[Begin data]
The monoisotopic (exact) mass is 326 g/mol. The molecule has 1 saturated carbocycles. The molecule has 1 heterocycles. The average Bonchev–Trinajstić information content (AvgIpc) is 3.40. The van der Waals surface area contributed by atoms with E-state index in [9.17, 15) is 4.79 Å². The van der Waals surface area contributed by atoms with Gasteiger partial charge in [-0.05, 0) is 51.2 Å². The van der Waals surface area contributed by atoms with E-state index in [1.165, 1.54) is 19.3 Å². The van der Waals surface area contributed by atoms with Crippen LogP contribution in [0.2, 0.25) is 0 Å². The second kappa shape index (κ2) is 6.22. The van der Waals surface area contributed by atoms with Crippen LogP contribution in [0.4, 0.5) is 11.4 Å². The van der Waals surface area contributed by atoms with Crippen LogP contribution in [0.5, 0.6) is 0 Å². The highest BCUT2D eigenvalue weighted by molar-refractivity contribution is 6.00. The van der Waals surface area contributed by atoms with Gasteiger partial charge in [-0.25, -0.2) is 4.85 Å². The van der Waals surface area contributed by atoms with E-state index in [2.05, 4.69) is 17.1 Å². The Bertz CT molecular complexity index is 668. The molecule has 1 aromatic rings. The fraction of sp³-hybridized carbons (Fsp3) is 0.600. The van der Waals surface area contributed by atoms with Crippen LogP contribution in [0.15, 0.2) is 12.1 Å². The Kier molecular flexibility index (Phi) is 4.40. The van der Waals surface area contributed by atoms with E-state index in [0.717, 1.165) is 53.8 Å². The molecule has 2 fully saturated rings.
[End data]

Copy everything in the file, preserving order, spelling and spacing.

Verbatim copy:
The monoisotopic (exact) mass is 326 g/mol. The molecule has 1 saturated carbocycles. The molecule has 1 heterocycles. The average Bonchev–Trinajstić information content (AvgIpc) is 3.40. The van der Waals surface area contributed by atoms with E-state index in [9.17, 15) is 4.79 Å². The van der Waals surface area contributed by atoms with Gasteiger partial charge in [-0.05, 0) is 51.2 Å². The van der Waals surface area contributed by atoms with E-state index in [1.165, 1.54) is 19.3 Å². The van der Waals surface area contributed by atoms with Crippen LogP contribution in [0.2, 0.25) is 0 Å². The second kappa shape index (κ2) is 6.22. The van der Waals surface area contributed by atoms with Crippen LogP contribution in [0.4, 0.5) is 11.4 Å². The van der Waals surface area contributed by atoms with Crippen LogP contribution in [0.5, 0.6) is 0 Å². The highest BCUT2D eigenvalue weighted by molar-refractivity contribution is 6.00. The van der Waals surface area contributed by atoms with Gasteiger partial charge in [-0.25, -0.2) is 4.85 Å². The van der Waals surface area contributed by atoms with E-state index in [2.05, 4.69) is 17.1 Å². The Bertz CT molecular complexity index is 668. The molecule has 1 aromatic rings. The fraction of sp³-hybridized carbons (Fsp3) is 0.600. The van der Waals surface area contributed by atoms with Crippen LogP contribution in [0.15, 0.2) is 12.1 Å². The Kier molecular flexibility index (Phi) is 4.40. The van der Waals surface area contributed by atoms with E-state index in [0.717, 1.165) is 53.8 Å². The molecule has 2 fully saturated rings.